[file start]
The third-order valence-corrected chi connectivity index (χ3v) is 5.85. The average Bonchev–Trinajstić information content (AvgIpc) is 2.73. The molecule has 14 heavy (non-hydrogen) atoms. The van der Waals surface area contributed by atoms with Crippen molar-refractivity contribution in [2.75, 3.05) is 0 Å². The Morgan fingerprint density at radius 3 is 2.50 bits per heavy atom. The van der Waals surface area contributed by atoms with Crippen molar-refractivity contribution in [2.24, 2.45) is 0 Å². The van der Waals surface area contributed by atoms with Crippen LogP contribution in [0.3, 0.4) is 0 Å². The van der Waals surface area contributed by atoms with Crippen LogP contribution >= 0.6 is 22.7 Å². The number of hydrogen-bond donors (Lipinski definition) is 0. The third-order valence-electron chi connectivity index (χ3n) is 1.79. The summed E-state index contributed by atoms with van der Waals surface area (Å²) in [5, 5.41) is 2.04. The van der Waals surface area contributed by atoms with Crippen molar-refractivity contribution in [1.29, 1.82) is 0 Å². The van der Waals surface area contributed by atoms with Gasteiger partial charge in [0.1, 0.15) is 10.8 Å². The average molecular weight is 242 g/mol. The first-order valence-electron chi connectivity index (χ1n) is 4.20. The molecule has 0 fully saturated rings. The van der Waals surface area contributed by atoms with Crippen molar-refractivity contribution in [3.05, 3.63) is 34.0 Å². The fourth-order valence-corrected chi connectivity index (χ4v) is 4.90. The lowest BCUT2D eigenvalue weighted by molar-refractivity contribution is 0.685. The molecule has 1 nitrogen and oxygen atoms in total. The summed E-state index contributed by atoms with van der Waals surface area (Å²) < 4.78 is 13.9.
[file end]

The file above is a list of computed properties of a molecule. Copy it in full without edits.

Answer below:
The third-order valence-corrected chi connectivity index (χ3v) is 5.85. The average Bonchev–Trinajstić information content (AvgIpc) is 2.73. The molecule has 14 heavy (non-hydrogen) atoms. The van der Waals surface area contributed by atoms with Crippen molar-refractivity contribution in [2.75, 3.05) is 0 Å². The Morgan fingerprint density at radius 3 is 2.50 bits per heavy atom. The van der Waals surface area contributed by atoms with Crippen molar-refractivity contribution in [2.24, 2.45) is 0 Å². The van der Waals surface area contributed by atoms with Crippen LogP contribution in [0.3, 0.4) is 0 Å². The van der Waals surface area contributed by atoms with Crippen LogP contribution >= 0.6 is 22.7 Å². The number of hydrogen-bond donors (Lipinski definition) is 0. The third-order valence-electron chi connectivity index (χ3n) is 1.79. The summed E-state index contributed by atoms with van der Waals surface area (Å²) in [5, 5.41) is 2.04. The van der Waals surface area contributed by atoms with Crippen molar-refractivity contribution in [1.29, 1.82) is 0 Å². The van der Waals surface area contributed by atoms with Gasteiger partial charge in [0.1, 0.15) is 10.8 Å². The average molecular weight is 242 g/mol. The first-order valence-electron chi connectivity index (χ1n) is 4.20. The molecule has 0 fully saturated rings. The van der Waals surface area contributed by atoms with Crippen molar-refractivity contribution in [3.05, 3.63) is 34.0 Å². The fourth-order valence-corrected chi connectivity index (χ4v) is 4.90. The lowest BCUT2D eigenvalue weighted by molar-refractivity contribution is 0.685. The molecule has 1 nitrogen and oxygen atoms in total. The summed E-state index contributed by atoms with van der Waals surface area (Å²) < 4.78 is 13.9.